An abnormal lump in the breast could be a sign of adenocarcinoma, and bloody stool or altered bowel habits could indicate adenocarcinoma in the colon, notes Florida Hospital. Adenocarcinoma is a type of cancer that begins in the glandular cells that line some organs, says the National Cancer Institute.
Adenocarcinoma occurs in different parts of the body, so patients experience different symptoms depending on where the tumor is and whether or not it has spread to other organs, explains Florida Hospital. Sometimes adenocarcinomas do not cause any symptoms, so doctors use tests to screen for them. These procedures include colonoscopies, mammograms, imaging tests, biopsies and blood tests.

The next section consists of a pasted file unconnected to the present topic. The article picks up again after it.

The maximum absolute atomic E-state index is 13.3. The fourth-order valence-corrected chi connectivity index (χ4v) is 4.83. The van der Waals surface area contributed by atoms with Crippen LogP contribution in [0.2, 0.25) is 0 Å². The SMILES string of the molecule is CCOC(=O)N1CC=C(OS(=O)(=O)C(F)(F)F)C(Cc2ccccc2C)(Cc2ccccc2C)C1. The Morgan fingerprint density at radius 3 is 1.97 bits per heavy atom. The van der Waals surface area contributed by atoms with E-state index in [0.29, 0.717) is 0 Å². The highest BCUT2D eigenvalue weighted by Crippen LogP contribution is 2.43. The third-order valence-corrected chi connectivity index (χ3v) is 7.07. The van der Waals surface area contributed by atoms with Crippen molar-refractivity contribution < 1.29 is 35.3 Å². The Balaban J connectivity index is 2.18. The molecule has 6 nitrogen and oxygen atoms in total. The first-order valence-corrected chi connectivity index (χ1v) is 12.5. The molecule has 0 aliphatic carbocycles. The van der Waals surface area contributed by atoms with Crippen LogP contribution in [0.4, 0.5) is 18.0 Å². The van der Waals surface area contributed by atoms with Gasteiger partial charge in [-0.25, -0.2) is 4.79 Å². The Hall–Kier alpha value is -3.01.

The most common organs affected by adenocarcinoma are the lungs, the pancreas, the esophagus, the prostate and the colorectal tract, according to Cancer Treatment Centers of America. Treatment options for adenocarcinomas vary according to where they occur in the body, and may include radiation therapy, surgery and chemotherapy. Radiation is often used in conjunction with surgery and chemotherapy, and modern therapies allow precise targeting of tumors that spares healthy tissue. Surgical removal of cancerous tissue is often used to treat adenocarcinomas, and minimally invasive techniques can be used to reduce the risk of infection and healing time. Chemotherapy uses drugs that kill cancer cells in a specific area or throughout the body.